In only seven months, the monstrance of the Cathedral of Toledo, designed more than 500 years ago by the German Enrique de Arfe, has been restored by Grandaunder the supervision of the Cultural Heritage Institute of Spain (Instituto del Patrimonio Cultural de España (IPCE). A multidisciplinary team made up of restorers, silversmiths, historians, as well as physics and chemistry laboratories, gemologists and carpenters participated in the work.
The monstrance is actually two monstrances inside one. The older one, on the inside, belonged to Queen Isabella the Catholic. It is partially enameled gold and is adorned with precious stones and pearls. It measures 98 centimeters high, weighs 16.9 kilos and was made between 1495 and 1499 by the Barcelona silversmith Jaume Aimeric.
The monstrance in the form of a stepped tower that houses the golden one is made of partially gilded silver and was made between 1515 and 1523 by Enrique de Arfe. This second monstrance has the characteristics of the flamboyant Gothic, measures 310 centimeters in height and 107 in maximum width, with a weight of 370 kilos(this information was already said in a previous paragraph), which includes the wooden base on which it sits.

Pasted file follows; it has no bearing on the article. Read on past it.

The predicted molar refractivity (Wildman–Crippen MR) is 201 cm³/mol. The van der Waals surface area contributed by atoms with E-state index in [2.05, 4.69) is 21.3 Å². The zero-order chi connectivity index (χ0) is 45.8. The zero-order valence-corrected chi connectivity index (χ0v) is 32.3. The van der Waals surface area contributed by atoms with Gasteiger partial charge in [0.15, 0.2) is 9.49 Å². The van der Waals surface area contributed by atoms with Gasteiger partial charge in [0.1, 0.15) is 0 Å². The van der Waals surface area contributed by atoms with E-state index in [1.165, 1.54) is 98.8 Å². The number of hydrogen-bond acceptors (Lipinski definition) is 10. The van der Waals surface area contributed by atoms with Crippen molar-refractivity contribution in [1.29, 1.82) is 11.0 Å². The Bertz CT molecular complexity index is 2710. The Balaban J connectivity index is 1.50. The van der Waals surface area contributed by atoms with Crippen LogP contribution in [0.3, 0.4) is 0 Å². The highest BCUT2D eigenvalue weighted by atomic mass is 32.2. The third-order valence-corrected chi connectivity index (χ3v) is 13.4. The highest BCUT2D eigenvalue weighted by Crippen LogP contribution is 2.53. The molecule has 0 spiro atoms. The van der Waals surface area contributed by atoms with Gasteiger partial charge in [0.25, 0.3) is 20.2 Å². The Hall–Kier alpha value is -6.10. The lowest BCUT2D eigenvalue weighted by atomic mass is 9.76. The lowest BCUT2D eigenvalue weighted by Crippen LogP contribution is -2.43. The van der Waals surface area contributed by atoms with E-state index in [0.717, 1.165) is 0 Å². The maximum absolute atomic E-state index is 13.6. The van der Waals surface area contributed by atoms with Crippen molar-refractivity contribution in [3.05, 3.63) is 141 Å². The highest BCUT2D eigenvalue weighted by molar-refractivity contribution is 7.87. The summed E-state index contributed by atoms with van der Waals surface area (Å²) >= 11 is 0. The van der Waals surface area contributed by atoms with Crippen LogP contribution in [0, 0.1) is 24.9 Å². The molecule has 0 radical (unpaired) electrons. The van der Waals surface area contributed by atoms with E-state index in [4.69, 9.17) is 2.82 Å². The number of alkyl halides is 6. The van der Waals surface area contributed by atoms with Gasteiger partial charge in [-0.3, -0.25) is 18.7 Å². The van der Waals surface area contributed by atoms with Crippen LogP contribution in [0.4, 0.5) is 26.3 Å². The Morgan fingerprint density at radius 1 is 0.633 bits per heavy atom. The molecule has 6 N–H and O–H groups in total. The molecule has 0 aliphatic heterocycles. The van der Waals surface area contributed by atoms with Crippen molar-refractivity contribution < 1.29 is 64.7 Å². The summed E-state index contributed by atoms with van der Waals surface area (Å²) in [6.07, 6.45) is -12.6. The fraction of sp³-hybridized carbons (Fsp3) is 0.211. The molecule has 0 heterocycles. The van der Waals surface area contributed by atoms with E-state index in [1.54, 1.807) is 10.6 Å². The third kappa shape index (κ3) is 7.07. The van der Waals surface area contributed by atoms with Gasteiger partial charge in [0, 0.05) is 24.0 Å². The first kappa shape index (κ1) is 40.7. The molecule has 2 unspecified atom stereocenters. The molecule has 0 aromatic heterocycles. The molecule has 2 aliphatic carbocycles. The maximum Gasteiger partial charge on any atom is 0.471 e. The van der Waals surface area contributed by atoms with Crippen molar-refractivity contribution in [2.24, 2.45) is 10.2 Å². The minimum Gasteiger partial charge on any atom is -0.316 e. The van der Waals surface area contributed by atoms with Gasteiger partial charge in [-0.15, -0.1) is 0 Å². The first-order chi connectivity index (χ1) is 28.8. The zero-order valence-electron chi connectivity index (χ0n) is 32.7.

The intervention began on October 16, 2015. The work consisted of the complete disassembly of all the elements of both monstrances and of the base of the Angels, following the instructions written by the silversmith Vicente Salinas at the end of the 16th century. The cleaning, combining mechanical and chemical techniques, has made it possible to eliminate the red varnish-like coating and the sulfuration of the silver. Nuts and bolts have been made in silver where they had been lost to ensure the fixation of the elements, while those with fractures have been joined by laser welding.
During the Corpus Christi's big weekcustody remained at the main altar from the Primate Cathedral and processed on Thursday through the streets of the city. Now it has been moved to the Treasure Room of the primate temple, its usual place for the rest of the year.